Back to booth duties. I was not only expected to know all, but to locate all: lost eyeglasses, car keys, phones and preschoolers.

I also was to ensure good weather for the hot-air balloon launch.

I had no idea that booth would grant me such cosmic power. But that’s what festival magic will do for you.

Your Extraordinary Ordinary: What is your favorite festival and why?

OMG, It’s Monday! Prayer: Wish I Hadn’t Quit!

O Lord, You recall how my mom begged me to practice piano, but finally gave up and allowed me to quit lessons. Thank You that my daughter didn’t cave — and, OMG, her boys make wonderful music!

Graduation Then and Now

Image by Gerhard C. from Pixabay.

High school graduation celebrations have changed since my husband — then boyfriend — and I graduated in 1971. Boy, we painted the town red.

We went to the Dairy Queen.

Today a 50-cent sundae no longer cuts it. Graduation celebrations now resemble a Times Square New Year’s bash or a Walmart’s grand opening.

Image by F. Muhammad from Pixabay.

Parents suffer from open house syndrome, in which they attempt to recreate their worlds before anyone discovers they’ve been living in squalor. Forget painting the living room. Talented home renovators add new wings, while home improvement klutzes knock out one too many walls. To offset costs, creative parents charge admission to open houses, with extra fees for use of bathrooms and chairs. Some install magnets in sofas to collect loose change.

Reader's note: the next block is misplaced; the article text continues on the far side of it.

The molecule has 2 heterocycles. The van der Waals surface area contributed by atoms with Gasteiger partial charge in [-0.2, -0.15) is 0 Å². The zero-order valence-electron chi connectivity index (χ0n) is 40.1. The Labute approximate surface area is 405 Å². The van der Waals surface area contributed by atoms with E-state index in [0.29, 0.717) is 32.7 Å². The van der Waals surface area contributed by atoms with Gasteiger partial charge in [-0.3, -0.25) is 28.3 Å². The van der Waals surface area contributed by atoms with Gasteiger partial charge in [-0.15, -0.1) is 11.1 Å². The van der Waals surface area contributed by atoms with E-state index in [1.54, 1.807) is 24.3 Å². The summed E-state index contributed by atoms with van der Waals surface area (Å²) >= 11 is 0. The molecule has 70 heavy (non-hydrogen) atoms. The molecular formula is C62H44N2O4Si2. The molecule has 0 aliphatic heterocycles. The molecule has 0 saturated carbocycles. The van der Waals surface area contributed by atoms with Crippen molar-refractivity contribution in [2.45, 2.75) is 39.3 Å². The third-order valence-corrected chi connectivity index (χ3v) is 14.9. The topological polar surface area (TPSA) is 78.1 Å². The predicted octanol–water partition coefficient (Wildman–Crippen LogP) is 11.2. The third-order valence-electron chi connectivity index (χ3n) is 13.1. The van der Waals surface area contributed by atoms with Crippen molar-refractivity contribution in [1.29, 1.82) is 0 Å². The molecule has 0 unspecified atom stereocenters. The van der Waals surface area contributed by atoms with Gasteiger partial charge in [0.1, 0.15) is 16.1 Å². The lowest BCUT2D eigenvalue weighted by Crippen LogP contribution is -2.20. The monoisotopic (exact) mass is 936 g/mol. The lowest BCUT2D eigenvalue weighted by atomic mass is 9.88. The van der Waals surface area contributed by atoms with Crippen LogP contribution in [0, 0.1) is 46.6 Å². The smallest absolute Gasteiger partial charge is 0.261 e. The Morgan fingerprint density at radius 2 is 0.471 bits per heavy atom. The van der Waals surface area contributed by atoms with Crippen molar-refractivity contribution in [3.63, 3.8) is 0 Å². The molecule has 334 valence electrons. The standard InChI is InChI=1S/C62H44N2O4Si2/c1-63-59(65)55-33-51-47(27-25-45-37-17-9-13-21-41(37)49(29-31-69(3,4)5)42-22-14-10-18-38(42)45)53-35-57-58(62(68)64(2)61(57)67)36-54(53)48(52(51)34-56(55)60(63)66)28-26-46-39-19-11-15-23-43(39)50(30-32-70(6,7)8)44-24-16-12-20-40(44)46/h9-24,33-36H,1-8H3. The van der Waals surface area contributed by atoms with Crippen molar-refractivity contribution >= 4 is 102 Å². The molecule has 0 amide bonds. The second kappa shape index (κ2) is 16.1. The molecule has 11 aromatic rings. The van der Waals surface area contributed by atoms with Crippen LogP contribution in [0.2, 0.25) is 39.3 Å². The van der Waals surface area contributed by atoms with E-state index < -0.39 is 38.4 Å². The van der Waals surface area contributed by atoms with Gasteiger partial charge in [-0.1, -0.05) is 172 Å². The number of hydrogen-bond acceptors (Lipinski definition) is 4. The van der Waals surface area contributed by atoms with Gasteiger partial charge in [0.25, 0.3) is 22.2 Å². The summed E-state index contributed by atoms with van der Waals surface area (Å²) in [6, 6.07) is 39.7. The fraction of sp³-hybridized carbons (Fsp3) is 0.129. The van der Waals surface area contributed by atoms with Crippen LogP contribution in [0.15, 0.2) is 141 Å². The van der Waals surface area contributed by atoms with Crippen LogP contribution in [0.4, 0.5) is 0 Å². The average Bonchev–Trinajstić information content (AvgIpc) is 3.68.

Image by Vicki Nunn from Pixabay.

Mothers experience acute cleaning disorder. Even the gentlest women blow away dust bunnies. Advanced cases not only clean under their own appliances, they sneak next door to scrub under neighbors’ refrigerators. While most recover, chronic sufferers cannot cope with normalcy. When they run out of children to graduate, they recruit teens off the street.

Those with severe graduation syndrome also share all 50 poses of their children’s senior pictures with waiters, flagmen and ATMs.

Other aspects of graduation have changed. Cards nowadays are honest: “Congratulations! We never thought you’d make it!” and the ever-popular “Happy Graduation. Here’s money. Please leave our state.”

Although graduation gifts have evolved from pen sets in 1971 to Porsches in 2022, books remain a staple — a mystery to students, as they have waited 13 years to escape books. Still, they open Great-aunt Clarabelle’s rectangular gift, hoping it contains gold bars rather than devotionals like God Is Watching You at College.

Image by Kris White from Pixabay.

Hubby and I would never hurt friends’ feelings, so we attend open houses and force ourselves to eat piles of meatballs and little hot dogs. To honor graduates, we sample each and every cake, finishing with a sentimental stop at the Dairy Queen.

With full stomachs, Hubby and I return to a house full of junk. We’re afraid to open closet doors. The yard resembles a pasture.

We jump back into the car and cruise downtown. There’s gotta be a kid there who needs an open house.

Your Extraordinary Ordinary: How are graduations celebrated in your area?

OMG, It’s Monday! Prayer: Grandma Blinked

O Lord, You know that once upon a time, this beautiful little girl invited me to Grandparents’ Day. The happy ever after is that she’s grown into a beautiful young woman, inside and out. But OMG, can’t we replay the story a few dozen times?